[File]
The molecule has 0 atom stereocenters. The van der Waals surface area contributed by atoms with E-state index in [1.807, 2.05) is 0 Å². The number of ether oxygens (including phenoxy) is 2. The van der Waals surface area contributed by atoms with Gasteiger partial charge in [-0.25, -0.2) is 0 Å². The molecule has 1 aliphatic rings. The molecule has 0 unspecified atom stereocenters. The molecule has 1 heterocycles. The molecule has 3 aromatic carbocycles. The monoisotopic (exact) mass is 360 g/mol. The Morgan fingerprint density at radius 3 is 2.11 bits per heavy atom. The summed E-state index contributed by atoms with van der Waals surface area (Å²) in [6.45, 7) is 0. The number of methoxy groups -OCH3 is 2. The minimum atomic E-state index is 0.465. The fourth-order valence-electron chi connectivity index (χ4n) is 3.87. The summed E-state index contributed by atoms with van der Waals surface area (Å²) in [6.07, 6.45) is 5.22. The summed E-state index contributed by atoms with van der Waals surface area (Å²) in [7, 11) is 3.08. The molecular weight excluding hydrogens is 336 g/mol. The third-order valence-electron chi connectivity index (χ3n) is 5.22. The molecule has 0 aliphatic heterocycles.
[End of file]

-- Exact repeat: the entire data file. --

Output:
The molecule has 0 atom stereocenters. The van der Waals surface area contributed by atoms with E-state index in [1.807, 2.05) is 0 Å². The number of ether oxygens (including phenoxy) is 2. The van der Waals surface area contributed by atoms with Gasteiger partial charge in [-0.25, -0.2) is 0 Å². The molecule has 1 aliphatic rings. The molecule has 0 unspecified atom stereocenters. The molecule has 1 heterocycles. The molecule has 3 aromatic carbocycles. The monoisotopic (exact) mass is 360 g/mol. The Morgan fingerprint density at radius 3 is 2.11 bits per heavy atom. The summed E-state index contributed by atoms with van der Waals surface area (Å²) in [6.45, 7) is 0. The number of methoxy groups -OCH3 is 2. The minimum atomic E-state index is 0.465. The fourth-order valence-electron chi connectivity index (χ4n) is 3.87. The summed E-state index contributed by atoms with van der Waals surface area (Å²) in [6.07, 6.45) is 5.22. The summed E-state index contributed by atoms with van der Waals surface area (Å²) in [7, 11) is 3.08. The molecular weight excluding hydrogens is 336 g/mol. The third-order valence-electron chi connectivity index (χ3n) is 5.22. The molecule has 0 aliphatic heterocycles.